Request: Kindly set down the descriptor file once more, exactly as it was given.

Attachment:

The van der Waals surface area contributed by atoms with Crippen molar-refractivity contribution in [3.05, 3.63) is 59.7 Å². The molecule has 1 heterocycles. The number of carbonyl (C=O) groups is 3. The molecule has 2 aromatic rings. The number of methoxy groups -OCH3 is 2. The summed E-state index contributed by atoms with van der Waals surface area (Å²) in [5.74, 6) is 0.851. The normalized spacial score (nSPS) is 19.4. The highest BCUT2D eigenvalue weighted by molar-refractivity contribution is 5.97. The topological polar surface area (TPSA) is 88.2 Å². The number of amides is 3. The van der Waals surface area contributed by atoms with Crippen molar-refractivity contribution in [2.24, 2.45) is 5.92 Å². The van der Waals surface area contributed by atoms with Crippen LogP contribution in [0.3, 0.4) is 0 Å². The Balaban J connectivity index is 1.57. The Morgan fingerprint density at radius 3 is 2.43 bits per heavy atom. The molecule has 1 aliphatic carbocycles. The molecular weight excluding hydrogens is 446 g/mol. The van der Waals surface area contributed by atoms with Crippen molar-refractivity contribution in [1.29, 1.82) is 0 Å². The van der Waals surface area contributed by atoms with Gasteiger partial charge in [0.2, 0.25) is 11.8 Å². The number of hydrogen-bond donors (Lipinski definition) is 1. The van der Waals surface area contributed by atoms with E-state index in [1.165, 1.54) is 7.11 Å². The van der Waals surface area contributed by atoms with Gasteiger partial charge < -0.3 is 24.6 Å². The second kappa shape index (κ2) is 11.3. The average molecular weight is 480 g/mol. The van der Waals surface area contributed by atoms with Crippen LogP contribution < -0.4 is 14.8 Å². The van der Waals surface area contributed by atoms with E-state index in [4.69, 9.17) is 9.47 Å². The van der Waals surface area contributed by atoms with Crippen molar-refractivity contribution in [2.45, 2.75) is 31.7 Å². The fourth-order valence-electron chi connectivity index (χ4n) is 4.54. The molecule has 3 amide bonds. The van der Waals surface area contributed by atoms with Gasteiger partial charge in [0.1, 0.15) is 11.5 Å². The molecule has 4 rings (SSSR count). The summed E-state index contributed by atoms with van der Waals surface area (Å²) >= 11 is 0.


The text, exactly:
The van der Waals surface area contributed by atoms with Crippen molar-refractivity contribution in [3.05, 3.63) is 59.7 Å². The molecule has 1 heterocycles. The number of carbonyl (C=O) groups is 3. The molecule has 2 aromatic rings. The number of methoxy groups -OCH3 is 2. The summed E-state index contributed by atoms with van der Waals surface area (Å²) in [5.74, 6) is 0.851. The normalized spacial score (nSPS) is 19.4. The highest BCUT2D eigenvalue weighted by molar-refractivity contribution is 5.97. The topological polar surface area (TPSA) is 88.2 Å². The number of amides is 3. The van der Waals surface area contributed by atoms with Crippen molar-refractivity contribution in [2.24, 2.45) is 5.92 Å². The van der Waals surface area contributed by atoms with Crippen LogP contribution in [0.3, 0.4) is 0 Å². The Balaban J connectivity index is 1.57. The Morgan fingerprint density at radius 3 is 2.43 bits per heavy atom. The molecule has 1 aliphatic carbocycles. The molecular weight excluding hydrogens is 446 g/mol. The van der Waals surface area contributed by atoms with Crippen molar-refractivity contribution in [1.29, 1.82) is 0 Å². The van der Waals surface area contributed by atoms with Gasteiger partial charge in [0.2, 0.25) is 11.8 Å². The number of hydrogen-bond donors (Lipinski definition) is 1. The van der Waals surface area contributed by atoms with E-state index in [1.165, 1.54) is 7.11 Å². The van der Waals surface area contributed by atoms with Gasteiger partial charge < -0.3 is 24.6 Å². The second kappa shape index (κ2) is 11.3. The average molecular weight is 480 g/mol. The van der Waals surface area contributed by atoms with Crippen LogP contribution < -0.4 is 14.8 Å². The van der Waals surface area contributed by atoms with E-state index in [4.69, 9.17) is 9.47 Å². The van der Waals surface area contributed by atoms with Crippen molar-refractivity contribution in [2.45, 2.75) is 31.7 Å². The fourth-order valence-electron chi connectivity index (χ4n) is 4.54. The molecule has 3 amide bonds. The van der Waals surface area contributed by atoms with Gasteiger partial charge in [0.1, 0.15) is 11.5 Å². The molecule has 4 rings (SSSR count). The summed E-state index contributed by atoms with van der Waals surface area (Å²) >= 11 is 0.